7

Programs/packages for EEG analysis There are decent MatLab toolboxes with good tutorials for for the analysis of EEG data. The EEGLAB toolbox (tutorial) can be operated by both GUI and command-line (and script). The fieldtrip toolbox (tutorial) is mainly operated by command line / script. Of course there are also (commercial) software packages for EEG ...

7

Here's my basic overview of the psychology - statistics textbook market. In general, I think the choice of textbook (where you have a choice) depends on a few factors: Applied versus statistical theory (e.g., do you have immediate needs to analyse data) Whether and which software package you want to use (e.g., SPSS, R, etc.) Which techniques you want learn ...

7

There are a variety of models solving accuracy and RT that have been pretty well tested and LBA is probably fine (I haven't used it). If you don't want to go that far there is a rather simple way to analyze data controlling for SAT that has much better mathematical properties than IE scores (which, as Mike said were named by me, but offhandedly proposed by ...

6

You should probably also check out: Pleskac & Busemeyer (2010). Two-stage dynamic signal detection: A theory of choice, decision time, and confidence. Psychological Review. Also, I believe Busemeyer has a dynamic signal detection theory paper but I don't know that it has been published. The Pleskac & Busemeyer paper probably draws on this ...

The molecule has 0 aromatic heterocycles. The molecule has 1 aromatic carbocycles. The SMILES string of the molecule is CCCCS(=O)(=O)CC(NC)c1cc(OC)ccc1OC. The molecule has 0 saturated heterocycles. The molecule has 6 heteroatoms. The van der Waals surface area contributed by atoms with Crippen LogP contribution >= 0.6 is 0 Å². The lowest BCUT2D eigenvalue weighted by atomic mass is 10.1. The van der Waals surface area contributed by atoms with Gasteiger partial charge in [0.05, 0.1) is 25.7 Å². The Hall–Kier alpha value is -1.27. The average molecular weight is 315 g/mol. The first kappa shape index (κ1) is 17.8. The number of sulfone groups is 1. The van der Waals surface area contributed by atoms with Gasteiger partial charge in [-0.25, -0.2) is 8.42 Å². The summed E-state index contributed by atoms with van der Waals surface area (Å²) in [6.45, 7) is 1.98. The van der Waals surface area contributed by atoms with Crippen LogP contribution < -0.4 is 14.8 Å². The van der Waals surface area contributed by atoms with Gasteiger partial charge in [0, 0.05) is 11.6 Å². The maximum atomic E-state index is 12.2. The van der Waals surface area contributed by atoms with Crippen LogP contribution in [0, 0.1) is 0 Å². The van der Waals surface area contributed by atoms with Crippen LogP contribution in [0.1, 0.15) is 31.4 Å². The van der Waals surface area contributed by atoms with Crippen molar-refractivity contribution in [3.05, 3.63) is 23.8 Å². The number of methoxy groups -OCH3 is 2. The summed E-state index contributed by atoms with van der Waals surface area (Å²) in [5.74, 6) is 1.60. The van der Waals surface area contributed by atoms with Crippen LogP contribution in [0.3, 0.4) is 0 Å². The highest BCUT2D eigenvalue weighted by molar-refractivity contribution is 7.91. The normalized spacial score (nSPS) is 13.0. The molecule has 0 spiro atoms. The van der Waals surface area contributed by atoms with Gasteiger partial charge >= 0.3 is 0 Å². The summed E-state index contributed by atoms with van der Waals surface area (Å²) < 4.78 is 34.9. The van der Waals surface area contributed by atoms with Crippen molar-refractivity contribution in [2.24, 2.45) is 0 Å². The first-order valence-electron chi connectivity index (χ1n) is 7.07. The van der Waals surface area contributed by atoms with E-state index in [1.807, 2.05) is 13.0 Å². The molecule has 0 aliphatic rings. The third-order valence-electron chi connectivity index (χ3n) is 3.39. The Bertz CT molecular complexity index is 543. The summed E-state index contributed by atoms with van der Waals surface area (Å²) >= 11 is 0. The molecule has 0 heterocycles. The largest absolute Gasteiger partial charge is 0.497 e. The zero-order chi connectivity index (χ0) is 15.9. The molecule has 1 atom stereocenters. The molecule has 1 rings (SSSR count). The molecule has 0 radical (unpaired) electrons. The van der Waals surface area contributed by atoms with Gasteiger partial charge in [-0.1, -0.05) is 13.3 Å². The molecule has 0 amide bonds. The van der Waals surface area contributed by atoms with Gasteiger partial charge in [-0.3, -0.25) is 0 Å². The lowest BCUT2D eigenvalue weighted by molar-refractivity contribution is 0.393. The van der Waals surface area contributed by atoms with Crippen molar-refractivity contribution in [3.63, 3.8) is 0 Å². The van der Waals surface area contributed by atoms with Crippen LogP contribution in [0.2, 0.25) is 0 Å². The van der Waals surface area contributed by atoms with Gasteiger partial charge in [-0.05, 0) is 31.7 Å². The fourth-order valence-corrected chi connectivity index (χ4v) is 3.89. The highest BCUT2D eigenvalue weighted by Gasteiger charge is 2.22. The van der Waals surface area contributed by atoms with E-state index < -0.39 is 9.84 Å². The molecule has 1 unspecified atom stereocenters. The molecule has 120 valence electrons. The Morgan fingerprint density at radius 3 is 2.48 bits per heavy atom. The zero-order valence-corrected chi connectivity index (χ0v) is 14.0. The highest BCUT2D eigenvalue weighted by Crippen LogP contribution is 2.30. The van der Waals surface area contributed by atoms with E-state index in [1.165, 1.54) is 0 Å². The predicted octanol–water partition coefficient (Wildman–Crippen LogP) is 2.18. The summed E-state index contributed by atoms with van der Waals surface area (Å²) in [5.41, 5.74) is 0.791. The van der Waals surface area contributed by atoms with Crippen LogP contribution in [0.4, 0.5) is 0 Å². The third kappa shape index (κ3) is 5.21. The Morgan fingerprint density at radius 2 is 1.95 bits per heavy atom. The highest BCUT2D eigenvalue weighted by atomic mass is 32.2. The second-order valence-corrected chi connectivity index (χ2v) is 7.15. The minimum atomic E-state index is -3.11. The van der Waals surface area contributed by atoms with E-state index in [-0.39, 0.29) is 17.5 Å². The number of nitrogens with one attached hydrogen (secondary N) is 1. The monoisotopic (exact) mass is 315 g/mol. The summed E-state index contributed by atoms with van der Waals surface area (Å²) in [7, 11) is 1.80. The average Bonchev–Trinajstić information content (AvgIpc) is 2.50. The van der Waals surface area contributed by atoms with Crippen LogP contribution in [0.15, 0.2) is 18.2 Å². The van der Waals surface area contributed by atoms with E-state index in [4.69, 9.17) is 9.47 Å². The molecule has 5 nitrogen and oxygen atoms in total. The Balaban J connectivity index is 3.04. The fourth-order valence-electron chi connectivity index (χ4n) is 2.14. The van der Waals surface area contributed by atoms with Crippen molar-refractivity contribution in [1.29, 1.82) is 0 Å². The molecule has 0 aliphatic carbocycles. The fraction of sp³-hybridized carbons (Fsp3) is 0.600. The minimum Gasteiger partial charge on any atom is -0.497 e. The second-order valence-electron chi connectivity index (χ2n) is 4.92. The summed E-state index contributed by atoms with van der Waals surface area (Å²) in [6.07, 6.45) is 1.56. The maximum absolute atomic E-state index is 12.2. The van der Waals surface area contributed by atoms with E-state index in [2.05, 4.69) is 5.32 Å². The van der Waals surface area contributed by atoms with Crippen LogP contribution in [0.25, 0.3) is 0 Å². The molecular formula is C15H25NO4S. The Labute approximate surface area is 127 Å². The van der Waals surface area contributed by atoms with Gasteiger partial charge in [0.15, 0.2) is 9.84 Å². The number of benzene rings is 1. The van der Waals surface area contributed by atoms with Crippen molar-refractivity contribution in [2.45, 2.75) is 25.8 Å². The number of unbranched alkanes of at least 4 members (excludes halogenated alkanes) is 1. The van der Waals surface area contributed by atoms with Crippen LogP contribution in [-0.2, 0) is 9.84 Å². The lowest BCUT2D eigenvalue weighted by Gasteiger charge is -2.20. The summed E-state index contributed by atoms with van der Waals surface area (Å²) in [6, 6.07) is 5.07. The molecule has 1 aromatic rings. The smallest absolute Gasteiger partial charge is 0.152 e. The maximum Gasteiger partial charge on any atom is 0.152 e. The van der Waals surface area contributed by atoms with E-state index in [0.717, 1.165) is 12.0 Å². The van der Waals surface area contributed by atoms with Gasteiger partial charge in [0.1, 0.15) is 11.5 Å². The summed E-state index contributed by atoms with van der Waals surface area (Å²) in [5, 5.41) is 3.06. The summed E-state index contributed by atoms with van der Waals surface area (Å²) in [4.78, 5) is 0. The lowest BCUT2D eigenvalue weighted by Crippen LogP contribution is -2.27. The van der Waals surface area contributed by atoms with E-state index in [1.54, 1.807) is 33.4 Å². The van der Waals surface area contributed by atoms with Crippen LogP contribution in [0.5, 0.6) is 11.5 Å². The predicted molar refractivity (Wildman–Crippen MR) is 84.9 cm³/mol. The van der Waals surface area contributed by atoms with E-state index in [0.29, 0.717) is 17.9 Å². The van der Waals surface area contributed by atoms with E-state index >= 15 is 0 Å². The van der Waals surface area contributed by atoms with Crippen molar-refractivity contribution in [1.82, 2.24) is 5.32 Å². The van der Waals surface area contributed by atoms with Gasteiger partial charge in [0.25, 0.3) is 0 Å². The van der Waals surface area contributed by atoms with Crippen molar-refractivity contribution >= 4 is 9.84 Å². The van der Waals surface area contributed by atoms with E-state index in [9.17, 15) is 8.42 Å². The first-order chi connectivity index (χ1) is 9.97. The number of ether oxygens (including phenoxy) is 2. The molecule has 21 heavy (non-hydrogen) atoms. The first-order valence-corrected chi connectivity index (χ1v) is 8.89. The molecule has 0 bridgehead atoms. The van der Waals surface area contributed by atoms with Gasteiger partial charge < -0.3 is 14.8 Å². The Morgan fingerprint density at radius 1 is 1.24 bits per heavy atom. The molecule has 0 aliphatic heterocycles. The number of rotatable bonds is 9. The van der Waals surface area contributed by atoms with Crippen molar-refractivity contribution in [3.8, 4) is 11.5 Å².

6

I use the FieldTrip toolbox in Matlab to analyze my own modified auditory MMN experiment :) But I use MEG, so I don't have that many software options. The toolbox is very powerful but it has a steep learning curve and I would recommend it only if you already have both Matlab and EEG data analysis experience. I don't analyze my data in the classical MMN way ...

6

I'd like to address important issues that Jeromy Anglim raised in the "Personal thoughts" section of his answer, namely that correlation parameters (i.e., true, population, or infinite-sample correlations) often vary and covary among studies, and this between-studies\interstudy heterogeneity implies heterogeneity in studies' parameters for a structural ...